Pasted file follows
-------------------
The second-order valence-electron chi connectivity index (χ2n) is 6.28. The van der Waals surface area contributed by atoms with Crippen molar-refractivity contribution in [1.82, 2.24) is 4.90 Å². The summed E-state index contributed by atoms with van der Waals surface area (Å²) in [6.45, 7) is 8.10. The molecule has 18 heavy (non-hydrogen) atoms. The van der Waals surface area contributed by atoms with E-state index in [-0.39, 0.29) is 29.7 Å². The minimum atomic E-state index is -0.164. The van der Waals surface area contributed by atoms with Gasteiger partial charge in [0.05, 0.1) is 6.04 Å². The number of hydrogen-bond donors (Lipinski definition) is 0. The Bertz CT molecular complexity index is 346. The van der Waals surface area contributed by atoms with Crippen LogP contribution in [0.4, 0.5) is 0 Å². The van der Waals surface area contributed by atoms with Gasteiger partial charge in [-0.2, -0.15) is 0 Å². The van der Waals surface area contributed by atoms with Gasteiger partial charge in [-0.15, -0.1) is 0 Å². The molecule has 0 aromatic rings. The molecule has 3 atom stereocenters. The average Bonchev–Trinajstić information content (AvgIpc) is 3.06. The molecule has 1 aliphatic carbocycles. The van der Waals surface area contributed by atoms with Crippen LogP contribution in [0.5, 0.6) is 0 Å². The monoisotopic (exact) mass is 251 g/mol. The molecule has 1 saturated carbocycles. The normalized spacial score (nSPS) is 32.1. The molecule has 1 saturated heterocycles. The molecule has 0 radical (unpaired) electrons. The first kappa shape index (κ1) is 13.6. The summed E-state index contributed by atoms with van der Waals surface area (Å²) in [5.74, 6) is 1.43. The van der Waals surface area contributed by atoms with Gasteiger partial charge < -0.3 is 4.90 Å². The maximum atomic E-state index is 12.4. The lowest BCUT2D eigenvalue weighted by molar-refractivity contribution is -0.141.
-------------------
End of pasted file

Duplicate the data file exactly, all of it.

The second-order valence-electron chi connectivity index (χ2n) is 6.28. The van der Waals surface area contributed by atoms with Crippen molar-refractivity contribution in [1.82, 2.24) is 4.90 Å². The summed E-state index contributed by atoms with van der Waals surface area (Å²) in [6.45, 7) is 8.10. The molecule has 18 heavy (non-hydrogen) atoms. The van der Waals surface area contributed by atoms with E-state index in [-0.39, 0.29) is 29.7 Å². The minimum atomic E-state index is -0.164. The van der Waals surface area contributed by atoms with Gasteiger partial charge in [0.05, 0.1) is 6.04 Å². The number of hydrogen-bond donors (Lipinski definition) is 0. The Bertz CT molecular complexity index is 346. The van der Waals surface area contributed by atoms with Crippen LogP contribution in [0.4, 0.5) is 0 Å². The van der Waals surface area contributed by atoms with Gasteiger partial charge in [-0.2, -0.15) is 0 Å². The van der Waals surface area contributed by atoms with Gasteiger partial charge in [-0.15, -0.1) is 0 Å². The molecule has 0 aromatic rings. The molecule has 3 atom stereocenters. The average Bonchev–Trinajstić information content (AvgIpc) is 3.06. The molecule has 1 aliphatic carbocycles. The van der Waals surface area contributed by atoms with Crippen LogP contribution in [0.5, 0.6) is 0 Å². The monoisotopic (exact) mass is 251 g/mol. The molecule has 1 saturated carbocycles. The normalized spacial score (nSPS) is 32.1. The molecule has 1 saturated heterocycles. The molecule has 0 radical (unpaired) electrons. The first kappa shape index (κ1) is 13.6. The summed E-state index contributed by atoms with van der Waals surface area (Å²) in [5.74, 6) is 1.43. The van der Waals surface area contributed by atoms with Gasteiger partial charge < -0.3 is 4.90 Å². The maximum atomic E-state index is 12.4. The lowest BCUT2D eigenvalue weighted by molar-refractivity contribution is -0.141.